Empty half the Earth of its humans. It’s the only way to save the planet
Kim Stanley Robinson (by way of EO Wilson) briefly presenting the case for emptying half the planet of humans. I like the world he’s describing even though it sounds more like fiction than an actual plan. Also, we don’t need to empty half the planet, we need to empty half of what we are using; the human compatible parts, and greatly reduce our impact on the rest.
We have only this planet, and have to fit our species into the energy flows of its biosphere. That’s our project now. That’s the meaning of life, in case you were looking for a meaning.
China will ban people with poor ‘social credit’ from planes and trains
Plenty of mentions of Black Mirror when this came out and I’d say that yes, overall such a system is ripe for abuse and another step towards total surveillance. But, I’ll also say that most of us don’t know much about China, or at least don’t properly grasp the context for various announcements. I can’t vouch for the poster below but it’s one example of context and digging a bit deeper:
Ian Goodrum on Twitter: “Some tweets about China’s social credit system, how it isn’t actually Black Mirror and how you should stop using facile pop cultural references to demonize countries you haven’t bothered to understand.”
Though, again, who’s that guy and where are the text shots even from?
When a camera mounted above one of 50 of the city’s busiest intersections detects a jaywalker, it snaps several photos and records a video of the violation. The photos appear on an overhead screen so the offender can see that he or she has been busted, then are cross-checked with the images in a regional police database. …
at KFC China’s “smart restaurant” in Beijing, customers stand in front of a screen, have their face scanned (again, Baidu is part of the joint endeavor), and receive menu suggestions based on their age, sex, and facial expression
I’m quite aware that most of what I post concerning China is the dystopic stuff bubbling up in Western media. I appreciate any pointers to good English or French “China watchers” out there. (I’m already aware of The Magpie Digest.)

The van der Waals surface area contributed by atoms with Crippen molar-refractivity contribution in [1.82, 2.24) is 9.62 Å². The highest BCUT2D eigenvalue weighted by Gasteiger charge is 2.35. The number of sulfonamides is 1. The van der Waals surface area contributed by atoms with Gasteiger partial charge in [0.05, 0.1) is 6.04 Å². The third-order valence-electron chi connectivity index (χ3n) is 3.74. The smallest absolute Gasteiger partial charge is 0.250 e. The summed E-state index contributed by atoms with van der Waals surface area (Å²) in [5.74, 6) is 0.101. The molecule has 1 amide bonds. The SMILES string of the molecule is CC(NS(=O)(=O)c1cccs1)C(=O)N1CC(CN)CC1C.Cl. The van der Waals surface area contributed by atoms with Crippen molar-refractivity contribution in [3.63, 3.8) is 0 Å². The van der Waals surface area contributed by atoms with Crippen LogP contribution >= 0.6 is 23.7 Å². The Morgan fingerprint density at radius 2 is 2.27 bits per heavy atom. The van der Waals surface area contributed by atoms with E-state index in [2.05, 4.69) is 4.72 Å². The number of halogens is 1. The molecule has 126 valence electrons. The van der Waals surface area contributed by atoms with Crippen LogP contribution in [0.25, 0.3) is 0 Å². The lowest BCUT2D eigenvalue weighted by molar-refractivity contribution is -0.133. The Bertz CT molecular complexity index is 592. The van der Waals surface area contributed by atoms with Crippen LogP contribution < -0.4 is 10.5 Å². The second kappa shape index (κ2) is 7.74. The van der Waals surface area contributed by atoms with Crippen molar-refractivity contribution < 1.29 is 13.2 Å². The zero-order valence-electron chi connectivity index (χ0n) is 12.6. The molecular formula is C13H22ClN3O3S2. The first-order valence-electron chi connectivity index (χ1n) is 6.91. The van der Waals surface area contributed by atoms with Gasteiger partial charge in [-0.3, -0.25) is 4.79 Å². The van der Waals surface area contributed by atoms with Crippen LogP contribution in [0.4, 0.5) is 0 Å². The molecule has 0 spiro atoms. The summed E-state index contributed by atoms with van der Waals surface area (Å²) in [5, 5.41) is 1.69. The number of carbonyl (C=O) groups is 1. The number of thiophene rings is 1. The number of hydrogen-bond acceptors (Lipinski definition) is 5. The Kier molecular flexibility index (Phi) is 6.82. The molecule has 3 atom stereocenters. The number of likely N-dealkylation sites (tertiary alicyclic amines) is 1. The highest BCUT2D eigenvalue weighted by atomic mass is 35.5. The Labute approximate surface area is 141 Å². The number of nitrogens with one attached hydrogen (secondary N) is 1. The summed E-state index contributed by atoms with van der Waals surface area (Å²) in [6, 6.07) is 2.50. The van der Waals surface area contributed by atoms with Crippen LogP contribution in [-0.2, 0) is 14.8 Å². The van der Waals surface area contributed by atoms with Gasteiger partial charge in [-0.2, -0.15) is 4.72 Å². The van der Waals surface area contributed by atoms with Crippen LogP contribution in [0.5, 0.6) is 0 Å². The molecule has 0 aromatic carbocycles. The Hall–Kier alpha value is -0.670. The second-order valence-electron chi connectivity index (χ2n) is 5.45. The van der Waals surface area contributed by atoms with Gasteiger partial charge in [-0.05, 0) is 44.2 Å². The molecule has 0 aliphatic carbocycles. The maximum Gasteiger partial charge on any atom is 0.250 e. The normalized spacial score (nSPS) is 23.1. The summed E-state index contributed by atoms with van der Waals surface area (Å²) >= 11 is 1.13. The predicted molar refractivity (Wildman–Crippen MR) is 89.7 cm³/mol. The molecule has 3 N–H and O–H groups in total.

An Open Approach to Scholarly Reading and Knowledge Management
Sadly I haven’t had time to dig into this but a couple of friends created the Rebus Foundation and worked on this report. Their plans and thinking are very very promising and built on years of experience and reflection so pay close attention to the report and foundation.
‘Catastrophe’ as France’s bird population collapses due to pesticides
Seems like these kinds of discoveries are announced almost every week. Major initiatives to counter this destruction? Not so much.
The museum described the pace and extent of the wipe-out as “a level approaching an ecological catastrophe”.
Unlike traditional systems that require upwards of 50 percent humidity, as well as cooling methods, pumps, and compressors that consume additional energy and need maintenance, MIT’s invention can draw water from air with 10 percent humidity and run passively off power from a solar panel.
++ “Ever wonder where plastic ends up?I have a story I’d like to share.”. As I said on Twitter, we are such arseholes and so screwed. ?
++ A ghost island in the middle of the Indian Ocean. “Ross Island, an abandoned British settlement in the remote Andaman archipelago, is being taken over by its rightful owner: nature.”